时间：<2020-06-07 03:10:26 作者：Pf黑帽seo技术3Cx 浏览量：9777
The road along which I walked, the main road between Visé and Liège, was laid under fire from various forts, and every moment I saw on my left clouds rise up from the rocky heights that run along the whole of the Meuse. These clouds were partly formed by smoke from the guns mounted by the Germans against the forts, partly by volumes of earth thrown up by the projectiles from the broken-up soil.I had expected to meet a terrible creature, but must admit that he was as kind as possible. As soon as he had learned from my papers that I was a Netherland journalist, he jumped up and stood in the attitude as though he saw in me the personification of the Kaiser. He already probably felt the pangs of remorse, and now wanted to try and justify himself as far as possible in the eyes of the public.
"Nor must you tell them that we detained you here. That was really not our intention at all, but just now we had no time to examine your papers."The ceremony wound up with a short silent prayer offered at the request of the parson."What? What? Do you dare to call it stealing, what we Germans take here in Bruges?"
In the dunes near Ostend I came across a level field fenced off by the military, and in the centre I saw a large company of superior officers, and a marine band. They were arranged round three big caves, into which just then had been lowered nine military officers and ordinary soldiers, who died in the nearly completed new Military Hospital of Ostend in the neighbourhood.The old man was allowed to go home, escorted by the same soldiers. At the very moment that he was about to leave, I happened to notice on the platform a gigantic heap of loaves, brought in by train for the soldiers.The Germans had flung some more bridges across the river beyond Andenne, which had been used for the occupation of Namur chiefly, and lay idle now guarded by only one sentry. I left by the town-gate without any difficulties; the German soldiers jumped out of the way and stood to atten153tion, as soon as they noticed the Netherland flag flying at the front of the motor. To the right and the left of the gateway they had written in gigantic letters: "Newspapers, please!"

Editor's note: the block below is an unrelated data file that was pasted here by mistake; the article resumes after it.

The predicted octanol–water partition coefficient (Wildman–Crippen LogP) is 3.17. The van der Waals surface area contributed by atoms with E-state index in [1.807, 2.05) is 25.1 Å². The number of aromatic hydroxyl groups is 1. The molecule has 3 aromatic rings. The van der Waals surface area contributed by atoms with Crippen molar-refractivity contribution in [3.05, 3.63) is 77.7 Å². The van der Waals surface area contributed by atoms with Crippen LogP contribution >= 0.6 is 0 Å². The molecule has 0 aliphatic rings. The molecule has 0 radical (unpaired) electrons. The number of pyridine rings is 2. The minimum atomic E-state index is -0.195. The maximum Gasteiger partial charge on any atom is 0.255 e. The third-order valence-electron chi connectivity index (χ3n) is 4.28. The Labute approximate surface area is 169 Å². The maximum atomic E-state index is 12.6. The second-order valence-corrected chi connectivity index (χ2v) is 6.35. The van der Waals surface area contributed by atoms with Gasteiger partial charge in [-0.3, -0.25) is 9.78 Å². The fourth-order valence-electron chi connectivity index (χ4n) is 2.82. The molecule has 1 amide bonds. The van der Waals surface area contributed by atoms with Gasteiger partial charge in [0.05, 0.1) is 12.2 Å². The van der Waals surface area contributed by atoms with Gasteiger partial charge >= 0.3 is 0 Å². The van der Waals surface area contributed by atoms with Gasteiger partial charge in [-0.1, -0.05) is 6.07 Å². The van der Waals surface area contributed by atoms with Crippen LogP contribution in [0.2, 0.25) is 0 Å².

Frequently Protestant services were held in the market-place, conducted by a parson, and the invariable beginning and end of that parson's allocution was: "There is one God; there must also be one Kaiser."In Tongres it was necessary to get a passport signed, and pay three marks each, and ten marks for the motor. But the office of the commander was not open before three o'clock in the afternoon, according to the soldiers who were doing sentry-go in front of the town-hall. Wait till three o'clock? No fear! My companion showed his miraculous paper again, and was allowed to go in, but only by himself. I gave him my papers and those of the chauffeur, and also wanted to give him sixteen marks, three each for the chauffeur and myself and ten for the motor, but he said that that was un197necessary. Within twenty minutes the fellow came back with our verified passports on which the words "Paid: Free" were written.The next morning the roar of the cannon woke us up, and soon we heard how the fighting stood, for when we went to the commander for a permit to go to Dixmuiden, the sympathetic major absolutely refused it, and haltingly added that he himself did not yet know how things stood there. Well, that was enough for us. At last he gave us a permit for Ostend, and we noticed very soon that now we were in the rear of the front. Whilst the guns were thundering on continuously and the shrapnel exploded in the air, we passed continuously large contingents, who actually formed one long line. The fight was going on only a few miles away, and incessantly the unhappy wounded came out of the small bypaths, stumbling on in their heavily muddied clothes.
Among the many books published on the behaviour of the German Army in Belgium, this account by a distinguished Dutch journalist must occupy a unique place. It is written by a neutral, who held, at the start, no brief for either side. It is written by an eye-witness, who chronicles not what he heard, but what he saw. It is written also by one who mingled with the German troops and was present at the inception of the whole campaign of outrage. Mr. Mokveld took his life in his hands when, with great courage and devotion, he visited Visé and Liège and Louvain at the most critical moments. His character of neutral journalist was only a flimsy protection among the drunken and excited German troops. But his boldness was justified, for after many adventures he came safely through, and he was enabled in those early weeks to see the whole of Belgium from Liège to the Yser and from Antwerp to Dinant. The result is an admirable piece of war-correspondence, which bears on every page the proofs of shrewd observation and a sincere love of truth and honest dealing.Her reserve told me that I would not get much information here, and, finishing my beer, I asked:22